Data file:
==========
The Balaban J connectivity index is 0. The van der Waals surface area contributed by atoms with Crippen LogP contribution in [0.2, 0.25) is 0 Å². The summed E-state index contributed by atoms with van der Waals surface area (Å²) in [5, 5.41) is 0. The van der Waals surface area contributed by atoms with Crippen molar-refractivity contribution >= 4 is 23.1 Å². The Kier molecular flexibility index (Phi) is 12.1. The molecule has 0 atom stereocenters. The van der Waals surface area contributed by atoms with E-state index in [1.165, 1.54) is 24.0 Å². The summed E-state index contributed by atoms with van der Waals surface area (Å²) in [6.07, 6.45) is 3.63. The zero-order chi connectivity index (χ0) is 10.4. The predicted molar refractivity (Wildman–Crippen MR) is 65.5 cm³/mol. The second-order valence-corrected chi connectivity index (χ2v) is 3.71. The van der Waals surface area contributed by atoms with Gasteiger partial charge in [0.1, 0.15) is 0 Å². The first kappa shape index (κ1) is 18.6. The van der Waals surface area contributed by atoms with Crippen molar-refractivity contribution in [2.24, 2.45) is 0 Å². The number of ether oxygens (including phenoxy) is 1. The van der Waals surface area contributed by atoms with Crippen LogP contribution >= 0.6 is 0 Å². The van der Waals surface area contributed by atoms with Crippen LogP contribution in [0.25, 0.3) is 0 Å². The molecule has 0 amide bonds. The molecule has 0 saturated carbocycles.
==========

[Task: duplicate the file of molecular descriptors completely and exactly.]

The Balaban J connectivity index is 0. The van der Waals surface area contributed by atoms with Crippen LogP contribution in [0.2, 0.25) is 0 Å². The summed E-state index contributed by atoms with van der Waals surface area (Å²) in [5, 5.41) is 0. The van der Waals surface area contributed by atoms with Crippen molar-refractivity contribution >= 4 is 23.1 Å². The Kier molecular flexibility index (Phi) is 12.1. The molecule has 0 atom stereocenters. The van der Waals surface area contributed by atoms with E-state index in [1.165, 1.54) is 24.0 Å². The summed E-state index contributed by atoms with van der Waals surface area (Å²) in [6.07, 6.45) is 3.63. The zero-order chi connectivity index (χ0) is 10.4. The predicted molar refractivity (Wildman–Crippen MR) is 65.5 cm³/mol. The second-order valence-corrected chi connectivity index (χ2v) is 3.71. The van der Waals surface area contributed by atoms with Gasteiger partial charge in [0.1, 0.15) is 0 Å². The first kappa shape index (κ1) is 18.6. The van der Waals surface area contributed by atoms with Crippen molar-refractivity contribution in [2.24, 2.45) is 0 Å². The number of ether oxygens (including phenoxy) is 1. The van der Waals surface area contributed by atoms with Crippen LogP contribution >= 0.6 is 0 Å². The van der Waals surface area contributed by atoms with Crippen LogP contribution in [0.25, 0.3) is 0 Å². The molecule has 0 amide bonds. The molecule has 0 saturated carbocycles.